Low pay and industrial relations: the case of contract cleaning


  • Peter Brosnan
  • Frank Wilson




A key feature of the present government's economic strategy has been to directly, and indirectly, undermine pay and conditions of employment. Unemployment, although an inevitable by-product of the government's industrial and monetary-fiscal policies, has been blamed on the wage fixing system and on the levels of pay. In tum, the government and employer interests have been able to use the growth of unemployment as a legitimization of their attacks on the pay fixing system and the level of pay. Real wages, both gross and net, are now lower on average than when the present government was first elected in 1984 and the thrust of current government policy is to lower them further. This decline in real gross wages has been far from evenly shared. While the lowest quintile of wage earners experienced a fall in real income of 3.5 percent between September 1984 and the end of 1987, the top quintile experienced an increase of 1.1 percent. Real net wages for the lowest quintile fell by 0.4 percent while those of the top quintile rose 4.5 percent (Brosnan and Wilkinson, 1989, Table 2).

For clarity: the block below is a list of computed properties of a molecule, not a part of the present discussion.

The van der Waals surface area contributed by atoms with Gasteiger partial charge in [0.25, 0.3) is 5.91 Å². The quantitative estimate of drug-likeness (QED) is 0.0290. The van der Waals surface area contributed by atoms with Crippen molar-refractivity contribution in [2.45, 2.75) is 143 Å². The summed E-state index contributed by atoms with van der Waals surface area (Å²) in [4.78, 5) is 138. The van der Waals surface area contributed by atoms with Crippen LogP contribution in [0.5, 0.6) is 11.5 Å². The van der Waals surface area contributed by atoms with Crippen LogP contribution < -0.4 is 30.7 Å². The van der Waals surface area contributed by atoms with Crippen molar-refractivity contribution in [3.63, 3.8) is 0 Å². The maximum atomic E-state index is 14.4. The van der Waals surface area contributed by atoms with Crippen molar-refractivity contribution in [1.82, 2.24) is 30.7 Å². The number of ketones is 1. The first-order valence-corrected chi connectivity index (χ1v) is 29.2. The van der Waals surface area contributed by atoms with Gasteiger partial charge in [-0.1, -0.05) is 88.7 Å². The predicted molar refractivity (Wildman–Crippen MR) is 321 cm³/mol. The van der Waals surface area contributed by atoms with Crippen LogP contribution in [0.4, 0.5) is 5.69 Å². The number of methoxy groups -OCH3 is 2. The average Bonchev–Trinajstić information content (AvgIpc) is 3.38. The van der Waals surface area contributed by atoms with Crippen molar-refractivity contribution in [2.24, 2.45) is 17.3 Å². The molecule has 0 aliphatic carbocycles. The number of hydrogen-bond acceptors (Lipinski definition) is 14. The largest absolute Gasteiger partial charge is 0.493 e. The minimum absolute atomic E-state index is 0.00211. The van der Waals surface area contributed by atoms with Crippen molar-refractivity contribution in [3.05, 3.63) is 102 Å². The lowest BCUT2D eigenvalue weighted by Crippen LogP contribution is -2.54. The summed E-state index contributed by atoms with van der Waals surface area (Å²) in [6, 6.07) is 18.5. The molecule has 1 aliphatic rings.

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Author Biographies

Peter Brosnan,

Frank Wilson,